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In the last lecture, we talked about tamoxifen,
and the fact that tamoxifen was a failed contraceptive that
became the gold standard for the treatment and prevention of breast cancer.
Here we're now going to consider the evolution of the use of
non-steroidal antioestrogens into being Selective Estrogen Receptor Modulators.
In lecture two, we're considering the SERM story,
Selective Estrogen Receptor Modulators.
A chemoprevention is not a new concept.
It was Professor Antoine Lacassagne,
who back in 1936 made this statement at
the American Association for Cancer Research: "If one accepts the consideration
of adenocarcinoma of the breast as a consequence of
a special hereditary sensibility to the proliferative actions of oestrone"
(In those days, oestradiol was not known to be the main sex steroid and activity),
"one is led to imagine a therapeutic preventative for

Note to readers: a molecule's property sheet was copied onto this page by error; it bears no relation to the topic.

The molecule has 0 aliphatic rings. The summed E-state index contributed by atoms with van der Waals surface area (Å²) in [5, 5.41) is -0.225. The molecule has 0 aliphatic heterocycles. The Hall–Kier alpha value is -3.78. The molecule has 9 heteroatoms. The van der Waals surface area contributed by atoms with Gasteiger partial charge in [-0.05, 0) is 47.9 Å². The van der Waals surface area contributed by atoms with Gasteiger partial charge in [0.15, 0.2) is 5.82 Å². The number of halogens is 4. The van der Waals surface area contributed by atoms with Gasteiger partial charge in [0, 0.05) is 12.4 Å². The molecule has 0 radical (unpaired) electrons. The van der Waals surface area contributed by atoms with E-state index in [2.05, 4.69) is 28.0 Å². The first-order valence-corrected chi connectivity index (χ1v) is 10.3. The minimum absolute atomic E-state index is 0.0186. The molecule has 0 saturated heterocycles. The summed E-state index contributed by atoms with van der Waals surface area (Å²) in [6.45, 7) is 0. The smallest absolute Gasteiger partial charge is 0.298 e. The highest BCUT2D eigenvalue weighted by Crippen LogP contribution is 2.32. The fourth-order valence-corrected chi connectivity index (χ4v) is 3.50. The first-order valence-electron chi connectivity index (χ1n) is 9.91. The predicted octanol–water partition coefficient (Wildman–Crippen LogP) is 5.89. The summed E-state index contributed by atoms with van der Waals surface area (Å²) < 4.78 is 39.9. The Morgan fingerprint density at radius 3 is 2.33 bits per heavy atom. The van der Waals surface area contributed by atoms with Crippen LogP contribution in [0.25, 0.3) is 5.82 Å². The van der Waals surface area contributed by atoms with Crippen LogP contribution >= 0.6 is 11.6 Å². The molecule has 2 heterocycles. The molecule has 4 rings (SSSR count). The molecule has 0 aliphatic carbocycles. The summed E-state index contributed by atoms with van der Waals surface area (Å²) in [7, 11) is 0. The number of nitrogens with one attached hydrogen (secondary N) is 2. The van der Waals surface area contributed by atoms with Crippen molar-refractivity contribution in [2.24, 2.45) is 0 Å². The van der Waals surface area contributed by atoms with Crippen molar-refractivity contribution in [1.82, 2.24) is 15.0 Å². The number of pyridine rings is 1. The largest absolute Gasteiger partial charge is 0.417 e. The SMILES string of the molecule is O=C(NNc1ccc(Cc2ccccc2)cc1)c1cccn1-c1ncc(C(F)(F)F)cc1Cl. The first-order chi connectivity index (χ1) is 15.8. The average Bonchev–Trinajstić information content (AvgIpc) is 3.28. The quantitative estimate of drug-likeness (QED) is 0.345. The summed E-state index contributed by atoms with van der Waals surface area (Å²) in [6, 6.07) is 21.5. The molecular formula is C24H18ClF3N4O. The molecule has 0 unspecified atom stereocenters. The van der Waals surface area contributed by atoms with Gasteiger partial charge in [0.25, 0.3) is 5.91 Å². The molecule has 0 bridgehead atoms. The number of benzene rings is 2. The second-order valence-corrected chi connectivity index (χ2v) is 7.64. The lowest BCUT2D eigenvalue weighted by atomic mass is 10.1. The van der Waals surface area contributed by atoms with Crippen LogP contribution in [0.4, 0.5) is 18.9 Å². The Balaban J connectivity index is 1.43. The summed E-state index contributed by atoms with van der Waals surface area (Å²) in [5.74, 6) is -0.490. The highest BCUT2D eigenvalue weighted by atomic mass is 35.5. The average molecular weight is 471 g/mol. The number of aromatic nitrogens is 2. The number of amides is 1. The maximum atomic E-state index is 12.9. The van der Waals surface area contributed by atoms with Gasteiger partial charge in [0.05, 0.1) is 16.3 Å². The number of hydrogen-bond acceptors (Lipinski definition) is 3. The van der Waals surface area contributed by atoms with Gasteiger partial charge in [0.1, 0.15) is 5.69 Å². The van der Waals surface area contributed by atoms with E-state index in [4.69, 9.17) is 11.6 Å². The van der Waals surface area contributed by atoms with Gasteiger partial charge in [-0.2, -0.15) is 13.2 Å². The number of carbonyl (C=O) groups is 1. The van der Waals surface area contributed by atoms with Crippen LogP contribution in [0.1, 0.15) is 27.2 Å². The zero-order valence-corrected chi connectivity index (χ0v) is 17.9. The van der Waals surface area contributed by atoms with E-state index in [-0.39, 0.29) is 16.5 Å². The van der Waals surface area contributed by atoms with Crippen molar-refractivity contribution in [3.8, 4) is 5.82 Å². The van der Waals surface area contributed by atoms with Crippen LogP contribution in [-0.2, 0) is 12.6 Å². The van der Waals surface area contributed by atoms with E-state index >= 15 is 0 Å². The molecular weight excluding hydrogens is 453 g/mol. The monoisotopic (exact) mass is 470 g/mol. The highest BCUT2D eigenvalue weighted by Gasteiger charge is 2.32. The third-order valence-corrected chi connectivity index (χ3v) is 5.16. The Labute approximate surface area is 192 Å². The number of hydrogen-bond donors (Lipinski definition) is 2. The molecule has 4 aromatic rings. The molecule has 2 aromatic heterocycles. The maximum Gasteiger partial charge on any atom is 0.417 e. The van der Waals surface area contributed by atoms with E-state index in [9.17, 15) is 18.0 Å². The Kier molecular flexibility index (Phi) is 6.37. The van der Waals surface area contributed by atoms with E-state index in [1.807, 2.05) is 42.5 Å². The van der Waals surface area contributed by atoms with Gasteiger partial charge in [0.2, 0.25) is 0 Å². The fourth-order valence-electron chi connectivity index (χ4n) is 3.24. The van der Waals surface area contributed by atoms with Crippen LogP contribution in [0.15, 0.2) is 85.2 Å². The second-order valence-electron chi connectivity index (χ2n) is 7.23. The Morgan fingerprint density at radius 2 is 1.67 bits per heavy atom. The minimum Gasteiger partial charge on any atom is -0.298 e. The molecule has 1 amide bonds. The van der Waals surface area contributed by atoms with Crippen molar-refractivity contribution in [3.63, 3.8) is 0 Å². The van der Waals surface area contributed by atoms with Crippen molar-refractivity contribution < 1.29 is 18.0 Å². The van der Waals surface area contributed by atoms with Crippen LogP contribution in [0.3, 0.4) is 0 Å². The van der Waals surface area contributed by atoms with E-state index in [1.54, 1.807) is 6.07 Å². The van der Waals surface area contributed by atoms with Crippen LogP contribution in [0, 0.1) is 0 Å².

subjects predisposed by their heredity to this cancer."
Lacassagne was talking about animal models, oophorectomy,
preventing breast cancer, but a therapeutic preventative became a potential possibility
with the extensive use of tamoxifen in the clinical community and
preclinical information that set the scene to move forward into clinical testing.
Now, it was in the 1980s that
the whole idea of chemoprevention of breast cancer really started to take off.
This was using non-steroidal antioestrogens,
tamoxifen, in women without any disease.
But in 1985, when these ideas were developing,
if oestrogen is good for women's health to
protect from coronary heart disease and osteoporosis,
an antioestrogen could prevent breast cancer,
but could do harm.
It would be no use preventing breast cancer in
the few women that would have have been affected because of incidence,
as in about four or five high risk women will develop
breast cancer out of a thousand and you can cut that down by about 50%.
So, the majority would have side effects.
No good if these women actually had coronary heart disease,
heart attacks, and crushing osteoporosis.